In His prayer to the Father, the Lord Jesus Christ summarized His earthly ministry faithfulness as a whole, referring to the totality of His time with His flock even though He still had several more hours with them before He must be removed from them. Interesting to note is the word “was” in this phrase, which is the imperfect form of the verb “to be.” This means the Lord Jesus Christ was stressing to the Father that He had been continuing to be with His men in the world. Although young people might more frequently express the importance to them of a loved one, a cherished friend, or a mentor “being with them” than those who are older usually do, being there is profoundly important to everyone. And the Lord knew that. Therefore, until comes the time that the overriding plan and purpose of God for the ages made continuing with them no longer possible, He had been being with them insofar as being with them was possible. 

Next, HE DECLARED, “I kept them in thy name.” 

It is good to pay attention to the precise wording the Lord Jesus Christ used in His prayer to the Father, stating to the Father, for the benefit of His audience of eleven men, the authority by which He kept them.

Before we consider that authority, do you see the word “kept”? Another of those imperfect verbs, meaning the Lord Jesus, is stating to His Father that He has been keeping His men. The meaning is that He has been keeping them unharmed by or through something.[4] So, when does the Lord stop keeping His men? That’s the great part. He never stops keeping His own safe and unharmed.

If the “Word of Faith” preachers and teachers (like Benny Hinn, Joyce Meyer, Paula White, Kenneth Copeland, Joel Osteen, Beth Moore, or Steven Furtick) were biblically sound, the Lord Jesus Christ would have said, “I kept them by thy name.” However, He said no such thing.

It is important to note what He actually declared: “I kept them in thy name.” Thus, it is the Father’s authority the Lord Jesus Christ referred to as the basis for His ministry of preserving His flock, not the Father’s power. This is an important distinction. Therefore, we are to understand that the Lord Jesus Christ’s ministry of preserving His flock was undertaken on behalf of the Father and not employing the Father’s omnipotence.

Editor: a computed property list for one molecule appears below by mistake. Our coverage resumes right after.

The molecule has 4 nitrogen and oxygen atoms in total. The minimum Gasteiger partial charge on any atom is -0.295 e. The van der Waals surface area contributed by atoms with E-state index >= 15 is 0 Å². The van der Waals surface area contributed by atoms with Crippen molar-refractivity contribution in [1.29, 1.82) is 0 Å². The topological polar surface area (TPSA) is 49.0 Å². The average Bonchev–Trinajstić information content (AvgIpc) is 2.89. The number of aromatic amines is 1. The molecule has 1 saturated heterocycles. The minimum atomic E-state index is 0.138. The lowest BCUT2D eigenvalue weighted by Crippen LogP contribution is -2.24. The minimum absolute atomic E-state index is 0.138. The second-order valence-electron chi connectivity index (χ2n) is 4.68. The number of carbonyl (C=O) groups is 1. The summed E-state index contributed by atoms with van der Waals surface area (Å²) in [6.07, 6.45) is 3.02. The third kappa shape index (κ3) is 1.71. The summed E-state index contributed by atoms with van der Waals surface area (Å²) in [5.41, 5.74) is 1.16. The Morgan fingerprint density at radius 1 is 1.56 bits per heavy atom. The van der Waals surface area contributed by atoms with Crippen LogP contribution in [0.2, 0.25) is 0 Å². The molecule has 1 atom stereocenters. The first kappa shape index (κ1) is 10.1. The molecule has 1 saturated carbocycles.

This might seem like an overly fine distinction to some of you, so allow me to elaborate. The so-called “Word of Faith” movement, so dominant these days in Charismatic and Pentecostal circles, is sometimes abbreviated as the “Name It And Claim It” crowd because of their profoundly unscriptural and anti-Christian notions about words and power.[5] Their views do not border on paganism. Their views are paganism. They, which is to say the “Word of Faith” people, are intentionally confused by their commitment to the “Prosperity Gospel” into insisting that words convey spiritual force and power.

In contrast, the Word of God teaches that words can be used to communicate truth.[6] That is an important concept. Words convey truth, not power or force. If you have ever been around someone influenced by that errant theology, you may have observed them go off on using what they term “curse words.” They are convinced that you mustn’t say certain things because to do so makes those things occur as if the mere utterance of words possesses spiritual power and might alter the course of future events. Thus, although the “Word of Faith” people would insist that it was Christ’s words that accomplished Lazarus’ resurrection, when He said, “Lazarus, come forth,” it was actually the Savior’s divine power and not His selection of words that raised Lazarus from the dead.[7]

The Savior’s comment in His prayer to the Father that He kept His men “in thy name,” was an acknowledgment that what He did He did by the Father’s delegated authority, not any magical power associated with the words He said. Are we clear on that? The Christian faith, including our Savior, does not advocate or authorize the use of anything like ju-ju words.[8] Such a notion about the power of words is pure and unadulterated paganism. How can one be sure that what I am saying is true? Consider. Does not the Spirit of God intercede for us with groanings that cannot be uttered, Romans 8.26? Of course, this cannot be the gift of tongues because “cannot be uttered” refers to words that cannot be uttered, not another language. The point is that our wordless prayers are effective with God. Thus, our reliance is on the Son of God and the Spirit of God as our intercessors with the Father, not any fictitious confidence in the power of words or incantations that are spoken. 

Third, HE SAID, “those that thou gavest me I have kept, and none of them is lost.” 

Notice the number of times the Lord Jesus Christ referred to His apostles being given to Him in this prayer alone. Verses 2, 6, 7, 9, and 11 contain reminders that these men were given to the Lord Jesus Christ by God the Father.

How profoundly important it must be, therefore, for us to always be conscious that the reason Christians belong to the Lord Jesus Christ, and the reason those men belonged to the Lord Jesus Christ, is because we first belonged to God the Father, Who gave them and us to the Savior.

What impact it should have on the child of God to realize that, in the space of twelve verses at the outset of our Lord Jesus Christ’s high priestly intercessory prayer, He acknowledged no less than six times that we belong to the Lord Jesus Christ, that our belonging to Christ is the result of being given to Christ by the Father, and that we were and are the Father’s who gave us to His Son.